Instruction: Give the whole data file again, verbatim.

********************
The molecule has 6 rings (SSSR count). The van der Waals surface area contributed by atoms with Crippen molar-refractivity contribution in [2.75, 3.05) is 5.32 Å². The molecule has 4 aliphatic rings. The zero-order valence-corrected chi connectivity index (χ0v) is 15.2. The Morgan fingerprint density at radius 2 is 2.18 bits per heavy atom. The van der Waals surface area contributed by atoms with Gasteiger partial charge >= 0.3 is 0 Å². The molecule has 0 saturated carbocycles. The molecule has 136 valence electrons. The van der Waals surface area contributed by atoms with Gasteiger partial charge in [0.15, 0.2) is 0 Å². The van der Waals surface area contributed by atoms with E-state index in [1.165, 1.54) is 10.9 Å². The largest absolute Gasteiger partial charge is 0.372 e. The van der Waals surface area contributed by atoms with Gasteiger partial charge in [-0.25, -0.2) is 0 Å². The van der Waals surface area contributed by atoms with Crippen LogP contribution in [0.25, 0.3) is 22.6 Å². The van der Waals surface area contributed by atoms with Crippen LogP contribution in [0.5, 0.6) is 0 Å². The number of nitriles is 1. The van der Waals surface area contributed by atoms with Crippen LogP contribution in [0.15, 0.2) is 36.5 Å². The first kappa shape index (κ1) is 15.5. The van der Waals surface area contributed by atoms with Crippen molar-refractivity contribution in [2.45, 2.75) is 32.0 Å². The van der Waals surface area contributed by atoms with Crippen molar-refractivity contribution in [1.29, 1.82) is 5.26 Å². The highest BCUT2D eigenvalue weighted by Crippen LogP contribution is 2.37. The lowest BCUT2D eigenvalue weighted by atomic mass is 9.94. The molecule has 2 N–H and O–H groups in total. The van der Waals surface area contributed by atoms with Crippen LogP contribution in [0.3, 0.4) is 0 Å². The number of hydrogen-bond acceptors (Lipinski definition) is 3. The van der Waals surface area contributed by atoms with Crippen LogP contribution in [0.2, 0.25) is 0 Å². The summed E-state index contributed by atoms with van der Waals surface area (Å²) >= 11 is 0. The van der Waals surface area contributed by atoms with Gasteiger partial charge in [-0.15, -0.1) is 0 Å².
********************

The molecule has 6 rings (SSSR count). The van der Waals surface area contributed by atoms with Crippen molar-refractivity contribution in [2.75, 3.05) is 5.32 Å². The molecule has 4 aliphatic rings. The zero-order valence-corrected chi connectivity index (χ0v) is 15.2. The Morgan fingerprint density at radius 2 is 2.18 bits per heavy atom. The van der Waals surface area contributed by atoms with Gasteiger partial charge >= 0.3 is 0 Å². The molecule has 0 saturated carbocycles. The molecule has 136 valence electrons. The van der Waals surface area contributed by atoms with Gasteiger partial charge in [0.15, 0.2) is 0 Å². The van der Waals surface area contributed by atoms with E-state index in [1.165, 1.54) is 10.9 Å². The largest absolute Gasteiger partial charge is 0.372 e. The van der Waals surface area contributed by atoms with Gasteiger partial charge in [-0.25, -0.2) is 0 Å². The van der Waals surface area contributed by atoms with Crippen LogP contribution in [0.25, 0.3) is 22.6 Å². The van der Waals surface area contributed by atoms with Crippen LogP contribution in [0.5, 0.6) is 0 Å². The number of nitriles is 1. The van der Waals surface area contributed by atoms with Crippen LogP contribution in [0.15, 0.2) is 36.5 Å². The first kappa shape index (κ1) is 15.5. The van der Waals surface area contributed by atoms with Crippen molar-refractivity contribution in [2.45, 2.75) is 32.0 Å². The van der Waals surface area contributed by atoms with Crippen molar-refractivity contribution in [1.29, 1.82) is 5.26 Å². The highest BCUT2D eigenvalue weighted by Crippen LogP contribution is 2.37. The lowest BCUT2D eigenvalue weighted by atomic mass is 9.94. The molecule has 2 N–H and O–H groups in total. The van der Waals surface area contributed by atoms with Crippen LogP contribution in [0.3, 0.4) is 0 Å². The number of hydrogen-bond acceptors (Lipinski definition) is 3. The van der Waals surface area contributed by atoms with Crippen LogP contribution in [0.2, 0.25) is 0 Å². The summed E-state index contributed by atoms with van der Waals surface area (Å²) >= 11 is 0. The van der Waals surface area contributed by atoms with Gasteiger partial charge in [-0.15, -0.1) is 0 Å².